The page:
I Still Stop & Shop

I Still Stop & Shop

If you live in New England you are likely aware that employees of the Stop & Shop Supermarket chain are on strike. I haven’t spent any time looking into the specific issues that caused the failure of contract negotiations between the company and the union. It’s not really my fight.

The stores, at least the ones in my town, remain open with managers, corporate staff and some non-union employees doing their best. The deli, the fish counter and the bakery are basically empty, there is limited fresh produce and meat.

How do I know all this? I still shop there regularly. And here’s why.

On the first morning of their strike I was driving my 20-year-old Toyota to work when the oil warning light came on. I headed over to the grocery store to pick up a quart of oil with the thought that I would pick up few muffins for the office.

When I got to the store there picketers outside the store who told me the store was closed. It seemed a reasonable assertion given the empty parking lot and the strikers picketing at both entrances. So I drove down the road and picked up the oil and headed to work without muffins.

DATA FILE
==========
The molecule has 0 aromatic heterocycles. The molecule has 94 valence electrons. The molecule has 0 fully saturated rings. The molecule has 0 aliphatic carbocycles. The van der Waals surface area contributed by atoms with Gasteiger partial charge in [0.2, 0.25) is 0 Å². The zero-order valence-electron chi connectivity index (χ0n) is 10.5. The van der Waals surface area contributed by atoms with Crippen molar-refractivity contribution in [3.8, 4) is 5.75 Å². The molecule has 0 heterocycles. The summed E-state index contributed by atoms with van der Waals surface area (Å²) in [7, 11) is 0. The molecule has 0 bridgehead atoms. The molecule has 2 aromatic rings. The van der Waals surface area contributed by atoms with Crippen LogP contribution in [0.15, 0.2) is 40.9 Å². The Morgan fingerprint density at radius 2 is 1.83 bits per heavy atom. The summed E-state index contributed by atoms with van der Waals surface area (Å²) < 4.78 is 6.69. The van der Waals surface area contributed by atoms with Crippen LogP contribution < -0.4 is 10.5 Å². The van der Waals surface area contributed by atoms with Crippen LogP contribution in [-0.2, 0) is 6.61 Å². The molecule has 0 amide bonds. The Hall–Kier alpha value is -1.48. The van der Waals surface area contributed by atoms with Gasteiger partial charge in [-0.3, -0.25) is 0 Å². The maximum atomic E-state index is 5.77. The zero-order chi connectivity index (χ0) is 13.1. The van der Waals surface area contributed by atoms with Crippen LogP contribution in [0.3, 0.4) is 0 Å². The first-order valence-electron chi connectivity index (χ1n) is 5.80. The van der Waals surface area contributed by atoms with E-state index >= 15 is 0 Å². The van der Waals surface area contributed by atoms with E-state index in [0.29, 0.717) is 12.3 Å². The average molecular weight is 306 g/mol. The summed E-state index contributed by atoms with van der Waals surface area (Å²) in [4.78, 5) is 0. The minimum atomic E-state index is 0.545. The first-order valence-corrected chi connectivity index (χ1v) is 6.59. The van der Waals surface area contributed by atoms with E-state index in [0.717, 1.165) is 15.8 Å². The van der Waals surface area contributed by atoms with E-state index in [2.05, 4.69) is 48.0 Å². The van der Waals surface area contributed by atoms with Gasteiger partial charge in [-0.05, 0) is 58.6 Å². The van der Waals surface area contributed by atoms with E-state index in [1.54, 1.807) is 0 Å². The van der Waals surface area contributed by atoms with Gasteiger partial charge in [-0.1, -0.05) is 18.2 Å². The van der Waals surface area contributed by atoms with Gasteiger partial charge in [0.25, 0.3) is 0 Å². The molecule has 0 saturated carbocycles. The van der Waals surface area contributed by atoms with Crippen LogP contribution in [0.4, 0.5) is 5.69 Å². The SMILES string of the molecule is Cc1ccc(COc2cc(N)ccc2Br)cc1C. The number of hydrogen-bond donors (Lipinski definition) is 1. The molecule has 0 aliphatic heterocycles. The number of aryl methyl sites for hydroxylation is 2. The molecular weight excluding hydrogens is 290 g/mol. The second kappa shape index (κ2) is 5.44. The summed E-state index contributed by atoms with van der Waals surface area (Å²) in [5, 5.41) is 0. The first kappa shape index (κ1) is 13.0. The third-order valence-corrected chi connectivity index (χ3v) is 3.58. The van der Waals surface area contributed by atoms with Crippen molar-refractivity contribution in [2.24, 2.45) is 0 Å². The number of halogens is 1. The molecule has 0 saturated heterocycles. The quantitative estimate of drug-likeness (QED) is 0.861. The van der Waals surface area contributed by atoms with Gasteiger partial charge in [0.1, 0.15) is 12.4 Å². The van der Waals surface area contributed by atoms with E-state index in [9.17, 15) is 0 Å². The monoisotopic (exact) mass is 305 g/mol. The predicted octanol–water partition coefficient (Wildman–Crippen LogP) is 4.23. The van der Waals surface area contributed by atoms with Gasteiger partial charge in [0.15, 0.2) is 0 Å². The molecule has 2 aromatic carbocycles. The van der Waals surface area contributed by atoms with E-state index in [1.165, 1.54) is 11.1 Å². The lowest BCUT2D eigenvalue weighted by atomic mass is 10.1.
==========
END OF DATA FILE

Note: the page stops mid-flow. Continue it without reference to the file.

The issue for me is that the store wasn’t actually closed. Not only had the picketers lied, but they also lied while marching in front of the store carrying signs that claimed the company was negotiating in bad faith!

There is another grocery store in town. It’s much smaller, poorly laid out, and the parking lot is terrible. I don’t really like to go there on a good day. But I might have gone there along with a few thousand other people during the course of the strike. As I said before it’s not my fight. But the strikers burned whatever sympathy I might have had and whatever willingness I would have had to deal with the inconvenience of the overcrowded alternative.

2 thoughts on “I Still Stop & Shop

    1. The lying is bad enough but doing while you are wearing a sign accusing someone else of bad faith is a bridge too far.

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